You know, you can encourage people just by smiling at them. I try to do this all the time. Like when I go through a checkout, I try to smile at the clerk. I want them to know that I appreciate what they’re doing. I want to add value into their lives. And you know what? It works! Even that simple investment of a smile into someone’s life can completely change their outlook on life.

You see that happening within churches, too. Churches that are affirming and encouraging are the churches that are growing and healthy. Churches that are critical and demeaning are declining and dying.

Earlier this morning, Chris read some verses from Ephesians 4. That’s one of my favourite passages because it paints such a great picture of how you and I are to work together as the Body of Christ.

Specifically, it talked about how each one of us are given special abilities by God. We have certain gifts and abilities, and someone else may have a completely different set of gifts and abilities. And the reason God has given these to us is not so we can take them and use them selfishly; He wants us to use them generously. He wants and expects us to use our abilities to contribute to the lives of others.

Talking about each of us as being part of the Body of Christ, the Church, this is what Paul said…

Ephesians 4:16 (NLT)
As each part does its own special work, it helps the other parts grow, so that the whole body is healthy and growing and full of love.

You see how that works? You contribute to the lives of others. You help others grow. You’ve got your own desire to grow, but you help others grow, too. And the end result is that we will all grow and we’ll be healthy, we’ll experience a unity, and we’ll be full of love.

Take Responsibility For Yourself.

You know what? As much as you strive to be a person worthy of respect and you try to live with integrity and you aim to show the godly character that Christ is producing in you, there may still be times that you act out of character… times that you mess up. There may be times that you act in a way that is inconsistent with the way that you normally act and in a way that is not in keeping with your beliefs and values. When that happens, do not try to deny it or justify it, don’t try to blame someone else, and don’t try to cover it up as if it never happened. Instead, what you need to do is take responsibility and own up to it.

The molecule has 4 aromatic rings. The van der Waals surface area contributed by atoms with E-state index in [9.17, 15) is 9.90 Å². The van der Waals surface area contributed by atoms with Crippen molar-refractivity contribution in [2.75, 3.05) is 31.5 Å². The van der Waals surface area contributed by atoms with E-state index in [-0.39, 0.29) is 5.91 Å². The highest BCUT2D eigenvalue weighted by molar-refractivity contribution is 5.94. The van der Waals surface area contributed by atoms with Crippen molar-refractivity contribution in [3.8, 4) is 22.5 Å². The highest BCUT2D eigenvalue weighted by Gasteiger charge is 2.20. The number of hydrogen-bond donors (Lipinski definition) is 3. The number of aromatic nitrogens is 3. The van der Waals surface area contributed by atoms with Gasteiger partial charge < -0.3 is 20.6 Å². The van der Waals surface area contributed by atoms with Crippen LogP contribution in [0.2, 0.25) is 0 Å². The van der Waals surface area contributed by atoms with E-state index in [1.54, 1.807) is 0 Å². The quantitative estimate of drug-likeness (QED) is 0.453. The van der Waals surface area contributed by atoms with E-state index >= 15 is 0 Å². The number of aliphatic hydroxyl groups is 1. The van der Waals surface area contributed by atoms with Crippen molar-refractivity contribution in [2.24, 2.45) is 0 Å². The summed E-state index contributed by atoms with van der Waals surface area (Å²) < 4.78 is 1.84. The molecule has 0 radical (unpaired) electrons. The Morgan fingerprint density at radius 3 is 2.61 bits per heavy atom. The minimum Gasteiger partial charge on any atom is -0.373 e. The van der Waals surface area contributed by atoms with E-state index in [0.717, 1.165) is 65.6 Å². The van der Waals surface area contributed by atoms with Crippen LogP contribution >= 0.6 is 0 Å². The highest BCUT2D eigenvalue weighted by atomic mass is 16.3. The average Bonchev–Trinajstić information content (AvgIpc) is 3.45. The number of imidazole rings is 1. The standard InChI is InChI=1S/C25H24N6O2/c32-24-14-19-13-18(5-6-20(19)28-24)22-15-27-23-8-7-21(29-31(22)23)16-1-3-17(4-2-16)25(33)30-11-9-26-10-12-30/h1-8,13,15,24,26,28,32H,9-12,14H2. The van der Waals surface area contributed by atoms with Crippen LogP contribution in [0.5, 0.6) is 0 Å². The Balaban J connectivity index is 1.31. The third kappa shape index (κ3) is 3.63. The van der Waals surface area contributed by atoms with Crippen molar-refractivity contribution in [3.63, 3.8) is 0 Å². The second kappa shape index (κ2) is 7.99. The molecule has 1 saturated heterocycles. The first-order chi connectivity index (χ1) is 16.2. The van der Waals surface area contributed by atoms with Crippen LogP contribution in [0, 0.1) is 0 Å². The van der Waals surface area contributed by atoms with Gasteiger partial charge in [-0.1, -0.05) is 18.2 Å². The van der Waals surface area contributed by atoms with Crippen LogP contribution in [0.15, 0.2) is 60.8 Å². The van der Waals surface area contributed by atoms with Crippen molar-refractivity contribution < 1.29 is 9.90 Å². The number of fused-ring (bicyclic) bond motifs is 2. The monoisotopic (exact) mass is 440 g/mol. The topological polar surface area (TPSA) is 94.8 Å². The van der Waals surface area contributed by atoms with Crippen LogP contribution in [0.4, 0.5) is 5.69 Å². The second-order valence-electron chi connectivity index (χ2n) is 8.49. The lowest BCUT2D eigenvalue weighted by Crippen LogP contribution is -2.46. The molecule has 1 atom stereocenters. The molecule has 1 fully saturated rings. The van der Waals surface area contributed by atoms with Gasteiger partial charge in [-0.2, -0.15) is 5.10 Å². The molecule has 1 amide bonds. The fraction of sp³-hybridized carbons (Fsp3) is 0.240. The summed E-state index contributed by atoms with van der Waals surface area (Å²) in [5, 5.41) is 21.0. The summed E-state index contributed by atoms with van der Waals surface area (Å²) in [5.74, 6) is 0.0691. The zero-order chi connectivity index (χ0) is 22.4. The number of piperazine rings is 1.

Proverbs 28:13 (NLT)
People who conceal their sins will not prosper, but if they confess and turn from them, they will receive mercy.

James 5:16 (NLT)
Confess your sins to each other and pray for each other so that you may be healed.

It’s like the old story of George Washington cutting down the cherry tree. When someone asked who did it, he responded by saying “I cannot tell a lie. I did it.” He took responsibility. Would have been better if he hadn’t cut down the tree in the first place, but at least he was honest about it. At least he maintained his integrity.

Now contrast that with this cartoon. It’s a cartoon that I saw in a magazine (Christianity Today) and I’ve tried to recreate it for you using PowerPoint. It’s a picture of Judgment Day when we will all appear before God to give an account for our actions. Over on the left, the cartoon starts off by showing a small group of saints. Next to them there is a slightly larger group of people labelled as sinners. And then there the mass of people who are the individuals who have been victimized by society and are therefore not responsible for their actions! And you can see God off in the corner sighing.

Unfortunately, that’s what our world has come to. People are always trying to pass off responsibility. But that’s not really the way it works, is it? You and I are not meant to be like that. We need to take responsibility for our own actions.

Numbers 5:6-7 (NLT)
If any of the people—men or women—betray the Lord by doing wrong to another person, they are guilty. They must confess their sin and make full restitution for what they have done, adding an additional 20 percent and returning it to the person who was wronged.

Listen, the fact that we are Christ-followers means that we should be people who are worthy of respect. Remember, we are representing Him. When we bahave badly, that reflects badly on Him. But when we earn respect and treat others with respect, that becomes a reflection of who He is and what He’s doing in our lives.

So let me encourage you to take these seven principles and use them as a guide for becoming a person of respect.

[This message was adapted primarily from material by John Maxwell]



Copyright © 2008